Prenatal and Postnatal Yoga Modifications for Downward-Facing Dog

Thursday, 08 March 2018

Is downward-facing dog your friend?  Some mama's love the feel of this stretch, while others find it bothers their wrists, shoulders or neck.  Maybe they have less-than-flexible hamstrings and instead of a nice release for the legs and low back, down-dog feels constricting.

Many fitness-pros have suggestions for what you should and shouldn't do during pregnancy. While there are safe guidelines to follow that protect you and your baby, only YOU know what feels right in your body. And your body will tell you

I craved the stretch of down-dog during pregnancy.  The release it gave my low back felt wonderful.  I also enjoyed the fact that it was a safe pose that continued to keep my arms strong.  I've heard of some experts advising women to leave out this pose completely during pregnancy, especially in the third trimester. You may come across information that seems confusing. Kelly Newsome Georges helps to share a little clarity here in herblog post at

I echo the advice from Kelly, listen to your body and let your intuition guide the way. 

If you're moving through your yoga flow and your body is telling you something doesn't feel right, try a few modifications. 

One goal in down-dog is to feel the energy equally divided between the upper and lower body. If you feel like most of the weight is on your arms, your downward-facing dog may look like this... too much weight distributed to the upper body, rounded spine, constricted feeling for shoulders and neck. 


One quick fix here is to slightly bend the knees, keeping your hands pressing firmly into the mat, shift your chest towards your thighs as your arms straighten and the spine lengthens.  This brings more energy to the legs so that the pose feels more balanced.


"Puppy dog" is a favorite alternative to down-dog in the yoga classes I teach.


  • From table top (hands and knees) with your knees grounded, lower your elbows to the ground.
  • Keep hips lifted.
  • Melt heart towards the ground and allow your head to hang heavy. 
  • Enjoy the stretch for the chest and shoulders and release for the pelvis and low back.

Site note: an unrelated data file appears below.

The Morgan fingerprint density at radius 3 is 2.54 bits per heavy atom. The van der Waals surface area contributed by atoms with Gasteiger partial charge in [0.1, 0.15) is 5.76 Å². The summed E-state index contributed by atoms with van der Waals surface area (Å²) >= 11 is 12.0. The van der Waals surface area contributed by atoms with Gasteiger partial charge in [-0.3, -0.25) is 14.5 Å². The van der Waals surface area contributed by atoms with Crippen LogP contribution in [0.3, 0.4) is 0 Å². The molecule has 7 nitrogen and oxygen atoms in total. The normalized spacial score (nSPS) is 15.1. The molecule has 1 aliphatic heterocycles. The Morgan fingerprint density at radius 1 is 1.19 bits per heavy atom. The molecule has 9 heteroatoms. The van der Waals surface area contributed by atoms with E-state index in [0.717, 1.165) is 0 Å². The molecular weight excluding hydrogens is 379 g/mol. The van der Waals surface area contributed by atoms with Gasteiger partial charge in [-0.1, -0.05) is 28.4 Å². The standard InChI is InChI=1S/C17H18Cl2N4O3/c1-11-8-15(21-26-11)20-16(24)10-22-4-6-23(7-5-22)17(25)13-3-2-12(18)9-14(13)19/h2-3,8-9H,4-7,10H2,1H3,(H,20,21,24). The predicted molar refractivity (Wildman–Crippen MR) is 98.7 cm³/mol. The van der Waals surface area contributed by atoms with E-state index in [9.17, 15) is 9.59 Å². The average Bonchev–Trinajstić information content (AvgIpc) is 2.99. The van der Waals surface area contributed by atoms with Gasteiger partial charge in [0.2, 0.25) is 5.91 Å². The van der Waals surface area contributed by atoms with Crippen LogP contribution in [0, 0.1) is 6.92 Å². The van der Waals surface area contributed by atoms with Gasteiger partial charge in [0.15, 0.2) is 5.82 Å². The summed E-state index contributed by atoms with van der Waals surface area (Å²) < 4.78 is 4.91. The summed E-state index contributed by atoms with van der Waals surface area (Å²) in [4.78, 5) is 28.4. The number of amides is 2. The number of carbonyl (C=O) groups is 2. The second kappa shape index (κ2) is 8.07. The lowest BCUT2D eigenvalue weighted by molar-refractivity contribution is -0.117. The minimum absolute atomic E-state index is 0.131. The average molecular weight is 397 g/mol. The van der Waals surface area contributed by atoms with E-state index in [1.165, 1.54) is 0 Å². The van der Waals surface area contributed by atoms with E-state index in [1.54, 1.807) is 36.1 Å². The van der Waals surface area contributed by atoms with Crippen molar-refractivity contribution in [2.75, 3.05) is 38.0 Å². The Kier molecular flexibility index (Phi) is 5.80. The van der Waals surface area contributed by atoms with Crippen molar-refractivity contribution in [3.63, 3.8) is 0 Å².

• Breathe.


"Dolphin pose" is gentler on the wrists but can be a deep stretch for the shoulders.


  • From table top, lower your elbows to the ground.
  • Keep elbows shoulder width, fingers pointing to the top of your mat.
  • Tuck your toes, lifting hips to the sky.
  • Legs can straighten or knees can remain slightly bent.
  • Allow your head to drop, releasing the neck. 
  • Breathe.


"Child's pose" is always a lovely option.  You might alternate between down-dog and child's pose throughout your practice.  Remember to continue to listen to your body, it is wise and will guide you towards an energetic or gentler expression. 


  • From table top, shift your knees open wider than your hips.
  • Bring your toes to touch behind you.
  • Walk your hands forward.
  • Allow your hips to sink down towards your heels.
    • Note: you may keep your hips lifted if this feels better in your body.
  • As you release your chest towards the ground, allow your head to rest on the mat, your palms or fists stacked on top of each other.
  • Breathe.

Remember, mama, our bodies are changing constantly during pregnancy and postpartum.  What feels good today might not tomorrow. Continue to honor and respect your body throughout your journey.

If you're looking for more guidance on your mat, I'd be honored for you to try my Pre/Postnatal Yoga DVD's. They are filled with good moves, good vibes, and a whole lot of mama love from start to finish!

Because you are amazing, and I want you to know, you were made for this.

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